Picture of a bicycle made out of bamboo

Bamboo bicycle by Threepenny Bikes, on display in the museum shop. Right: detail of the crankset. Photo: Amy Wike

A Geologist Painter Goes to Brussels

A retrospective of Danish artist Per Kirkeby’s extensive body of work opened in February at the Centre for Fine Arts (BOZAR) in Brussels at the heart of its Let’s Dansk! program to mark the Danish EU Presidency.

Over 40 tireless years, Kirkeby has produced a huge body of work. He has mastered expression in painting, sculpture, film, poetry, and other media. With training in both art and arctic geology, thorough knowledge of art history, and familiarity with the philosophy of another renowned Dane–Søren Kirkegaard–Kirkeby is a rare polymath.His artistic range seems only natural given his expertise across disciplines, and his sense of continuity between art, science, and philosophy is embodied in paintings like Inferno V (1992) in The Phillips Collection.

The  retrospective in Brussels features more than 180 of Kirkeby’s works–including early Masonite “blackboards,” paintings, architectural models, sculpture, watercolor, and illustration–capturing the shifts and changes in his work as well as pervading thematic links. Kirkeby’s art is complemented by the “forbidden paintings” of Kurt Schwitters–realistic landscapes revealing a range beyond the artist’s typical dadaist style.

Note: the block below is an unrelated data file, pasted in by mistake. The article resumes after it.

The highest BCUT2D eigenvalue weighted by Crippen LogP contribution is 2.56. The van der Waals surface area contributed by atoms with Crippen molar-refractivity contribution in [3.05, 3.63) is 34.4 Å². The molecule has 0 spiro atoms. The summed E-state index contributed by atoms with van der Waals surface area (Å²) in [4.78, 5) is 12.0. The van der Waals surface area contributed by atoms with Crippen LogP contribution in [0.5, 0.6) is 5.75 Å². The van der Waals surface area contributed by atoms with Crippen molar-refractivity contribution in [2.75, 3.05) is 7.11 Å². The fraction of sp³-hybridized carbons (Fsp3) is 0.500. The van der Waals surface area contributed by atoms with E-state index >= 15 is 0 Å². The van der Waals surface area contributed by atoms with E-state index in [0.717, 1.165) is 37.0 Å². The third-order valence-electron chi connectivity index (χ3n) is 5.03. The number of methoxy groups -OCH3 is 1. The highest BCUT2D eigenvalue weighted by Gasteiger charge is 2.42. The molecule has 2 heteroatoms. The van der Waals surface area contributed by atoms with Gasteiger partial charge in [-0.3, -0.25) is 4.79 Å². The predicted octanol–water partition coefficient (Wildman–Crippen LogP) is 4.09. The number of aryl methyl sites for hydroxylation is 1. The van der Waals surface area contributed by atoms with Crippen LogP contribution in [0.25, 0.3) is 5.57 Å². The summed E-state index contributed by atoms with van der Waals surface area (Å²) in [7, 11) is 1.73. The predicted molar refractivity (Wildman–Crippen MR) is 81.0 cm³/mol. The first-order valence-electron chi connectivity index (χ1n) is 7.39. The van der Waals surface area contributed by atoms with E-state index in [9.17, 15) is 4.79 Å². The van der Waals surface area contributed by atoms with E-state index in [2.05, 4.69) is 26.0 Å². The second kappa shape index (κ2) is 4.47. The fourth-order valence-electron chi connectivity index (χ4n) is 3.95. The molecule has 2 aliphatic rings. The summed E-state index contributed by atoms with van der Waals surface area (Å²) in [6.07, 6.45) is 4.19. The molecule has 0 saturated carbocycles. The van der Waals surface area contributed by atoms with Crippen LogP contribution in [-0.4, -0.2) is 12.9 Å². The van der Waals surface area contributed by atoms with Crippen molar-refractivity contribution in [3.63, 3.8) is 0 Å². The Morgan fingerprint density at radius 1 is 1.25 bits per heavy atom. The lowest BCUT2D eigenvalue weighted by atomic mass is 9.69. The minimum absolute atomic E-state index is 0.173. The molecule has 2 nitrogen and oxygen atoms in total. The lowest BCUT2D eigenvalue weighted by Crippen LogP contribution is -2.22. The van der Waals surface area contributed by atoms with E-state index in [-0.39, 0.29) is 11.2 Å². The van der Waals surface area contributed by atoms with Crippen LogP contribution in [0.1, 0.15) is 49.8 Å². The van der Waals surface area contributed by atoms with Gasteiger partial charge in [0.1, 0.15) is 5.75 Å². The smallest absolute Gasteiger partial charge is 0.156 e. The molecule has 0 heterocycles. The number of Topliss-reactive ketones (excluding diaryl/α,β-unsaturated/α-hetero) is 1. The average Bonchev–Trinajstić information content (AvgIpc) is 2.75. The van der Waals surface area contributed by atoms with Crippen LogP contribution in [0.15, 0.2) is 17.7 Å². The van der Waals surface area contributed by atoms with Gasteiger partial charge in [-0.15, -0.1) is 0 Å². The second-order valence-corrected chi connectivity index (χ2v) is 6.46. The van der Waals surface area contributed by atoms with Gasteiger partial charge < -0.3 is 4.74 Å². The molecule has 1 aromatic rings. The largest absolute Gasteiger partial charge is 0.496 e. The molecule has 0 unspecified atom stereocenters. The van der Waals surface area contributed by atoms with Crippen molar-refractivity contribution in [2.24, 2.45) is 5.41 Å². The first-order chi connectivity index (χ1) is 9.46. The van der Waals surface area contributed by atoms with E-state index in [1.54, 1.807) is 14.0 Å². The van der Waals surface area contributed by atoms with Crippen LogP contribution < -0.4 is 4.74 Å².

The exhibition touches on Kirkeby’s dialogue with art and nature: important and inevitable shifts and changes in material, sensitivity and responsiveness to the surrounding world, and continuity through time. Every shift draws from the past and fuels the future. Retrospective Per Kirkeby and the “Forbidden Paintings” of Kurt Schwitters is on view at BOZAR in Brussels through May 20, 2012. And that’s not all–another Kirkeby exhibit is on view in Germany through May 28 at Museum Küppersmühle für Moderne Kunst, and the Phillips looks forward to bringing his work to D.C. audiences this fall with Per Kirkeby: Paintings and Sculpture, 1964–2010 (Oct. 6, 2012-Jan. 6, 2013).